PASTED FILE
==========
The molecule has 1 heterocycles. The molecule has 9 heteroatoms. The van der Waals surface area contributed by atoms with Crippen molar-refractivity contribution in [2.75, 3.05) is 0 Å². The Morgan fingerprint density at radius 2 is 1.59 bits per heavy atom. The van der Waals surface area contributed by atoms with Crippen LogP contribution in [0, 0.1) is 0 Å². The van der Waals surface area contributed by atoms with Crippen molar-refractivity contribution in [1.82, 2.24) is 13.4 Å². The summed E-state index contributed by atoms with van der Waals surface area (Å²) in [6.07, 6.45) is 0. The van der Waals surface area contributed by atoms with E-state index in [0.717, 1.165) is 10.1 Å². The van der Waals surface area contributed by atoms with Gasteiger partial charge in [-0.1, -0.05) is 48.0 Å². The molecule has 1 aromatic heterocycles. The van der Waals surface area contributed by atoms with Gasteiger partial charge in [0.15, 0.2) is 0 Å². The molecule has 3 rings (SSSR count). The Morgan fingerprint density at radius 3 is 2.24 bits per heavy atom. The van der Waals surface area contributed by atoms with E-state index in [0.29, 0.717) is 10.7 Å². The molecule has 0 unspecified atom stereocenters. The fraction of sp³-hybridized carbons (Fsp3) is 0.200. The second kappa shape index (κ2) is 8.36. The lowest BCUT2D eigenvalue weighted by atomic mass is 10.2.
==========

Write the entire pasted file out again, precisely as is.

The molecule has 1 heterocycles. The molecule has 9 heteroatoms. The van der Waals surface area contributed by atoms with Crippen molar-refractivity contribution in [2.75, 3.05) is 0 Å². The Morgan fingerprint density at radius 2 is 1.59 bits per heavy atom. The van der Waals surface area contributed by atoms with Crippen LogP contribution in [0, 0.1) is 0 Å². The van der Waals surface area contributed by atoms with Crippen molar-refractivity contribution in [1.82, 2.24) is 13.4 Å². The summed E-state index contributed by atoms with van der Waals surface area (Å²) in [6.07, 6.45) is 0. The van der Waals surface area contributed by atoms with E-state index in [0.717, 1.165) is 10.1 Å². The van der Waals surface area contributed by atoms with Gasteiger partial charge in [-0.1, -0.05) is 48.0 Å². The molecule has 1 aromatic heterocycles. The van der Waals surface area contributed by atoms with Gasteiger partial charge in [0.15, 0.2) is 0 Å². The molecule has 3 rings (SSSR count). The Morgan fingerprint density at radius 3 is 2.24 bits per heavy atom. The van der Waals surface area contributed by atoms with E-state index in [0.29, 0.717) is 10.7 Å². The molecule has 0 unspecified atom stereocenters. The fraction of sp³-hybridized carbons (Fsp3) is 0.200. The second kappa shape index (κ2) is 8.36. The lowest BCUT2D eigenvalue weighted by atomic mass is 10.2.